Does the proof of Bolzano-Weierstrass theorem require axiom of choice?

When selecting the terms of subsequence from each bisections, I thought axiom of choice might be required. But I’m not so sure whether or not, so please tell me.
[edited]
I’m sorry for the lack of explanation.
I want to prove this statement:
Let $a_1, a_2, \ldots \in \mathbf{R}$, and $(a_n)_{n\in\mathbf{N}}$ is bounded, then $(a_n)$ has some convergent subsequence.

The proof is as follows. Since $(a_n)$ is bounded, for all $n\in\mathbf{N}$,
$a_n \in I = [b, c]$.
Now, let $I_0 = I$ and if $I_n = [b_n, c_n]$,
we define $d_n = (b_n+c_n)/2$ and
if infinite terms of $(a_n)$ is included in $[b_n, d_n]$(resp. $[d_n, c_n]$), we will define
$I_{n+1} = [b_n, d_n]$(resp. $[d_n, c_n]$).If both intervals contain infinite terms, let $I_{n+1}$ be $[d_n, c_n]$.
For all $n\in \mathbf{N}$, infinite numbers of $m \in \mathbf{N}$ exist such that $a_m \in I_n$ suffices. We take the sequence of natural numbers $(n(k))_{k\in\mathbf{N}}$which suffices $n(0) < n(1) < \cdots < n(k) < \cdots$ following this procedure:
Now we have already selected $a_{n(1)}, \ldots, a_{n(k)}$, there are infinite numbers of $m\in \mathbf{N}$ which suffices $n(k)<m, a_m \in I_{k+1}$, so let’s take the minimum m out of it. Applying this process recursively, we obtain a infinite convergent subsequence(?).
I think intuitively, by only repeating this process we can’t obtain countable infinite terms of subsequence because we have to repeat infinite times.

Solutions Collecting From Web of "Does the proof of Bolzano-Weierstrass theorem require axiom of choice?"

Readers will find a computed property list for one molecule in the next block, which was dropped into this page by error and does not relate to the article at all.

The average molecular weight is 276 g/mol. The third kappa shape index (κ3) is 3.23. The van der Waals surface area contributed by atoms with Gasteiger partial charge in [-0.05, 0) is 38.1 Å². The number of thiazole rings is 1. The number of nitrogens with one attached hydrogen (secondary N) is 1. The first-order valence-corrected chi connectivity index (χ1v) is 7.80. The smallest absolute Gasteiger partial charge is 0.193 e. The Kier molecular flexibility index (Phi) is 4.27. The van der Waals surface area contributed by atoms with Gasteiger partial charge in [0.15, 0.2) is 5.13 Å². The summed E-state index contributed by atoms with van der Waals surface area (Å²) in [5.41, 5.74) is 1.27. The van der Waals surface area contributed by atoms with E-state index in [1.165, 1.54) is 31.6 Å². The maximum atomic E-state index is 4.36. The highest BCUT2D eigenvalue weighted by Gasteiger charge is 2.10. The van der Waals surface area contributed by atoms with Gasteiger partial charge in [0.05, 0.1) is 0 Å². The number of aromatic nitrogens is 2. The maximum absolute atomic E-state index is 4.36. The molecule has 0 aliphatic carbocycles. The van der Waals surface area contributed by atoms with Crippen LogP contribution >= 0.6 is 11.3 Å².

I would like to explain why the proof above do not need to use the axiom of choice. When you said ”so let’s take the minimum m out of it” you have done a defined choice. If someone else do you proof he will ”choose” the same ”m” as you because the way the choice is done is specified. This choice is done infinitely many times. However, assume that (which is not true) there is no minimum m among the integers greater than n(k), or assume that (which is not true too) that the minimum exists but is not unique, so you have no way to point your finger to it you have no way to define it precisely, you will only say, ”ok, since i know there are infinitely many such convenient m then i choose one of them, any one of them is ok!” this way you take m needs the axiom of choice! I invite you to read the example given by Bertrand RUSSEL concerning the way to choose shoes and sockets; assume there are infinitely many pairs of shoes and you want to choose one from each pair then you can specify your choice from each pair by saying for example, the left one from each pair, or the right one from each, this choice is possible because you can distinguish at least one shoe from the pair of shoes, for each pair of shoes. But what about if the pairs are indistinguishable as sockets pairs. This time you need the axiom of choice. In your proof, the set of convenient m contains a distinguished element which is the minimum one and it is this you choose. so no need to the axiom of choice.

There’s no issue with the axiom of choice here.

We construct increasingly longer initial segments of our subsequences. This is like looking at some tree of finite sequences of natural numbers. The tree itself is already provably well-orderable. So the existence of a branch, the infinite sequence, is not using the axiom of choice.

The reason you don’t need choice is not just because your choice at each step is unique. It is also because in the world of ZF the union of any sequence of sets is itself a set, because of the axiom schema of replacement since a sequence of sets is just a function from an index set to a codomain set. Thus you first use that method to construct a sequence of functions that form an increasing chain under set inclusion (because you are just extending each function to the next), and then you take their union to obtain a new function that is now an infinite sequence. You then prove that this new function has the properties you want.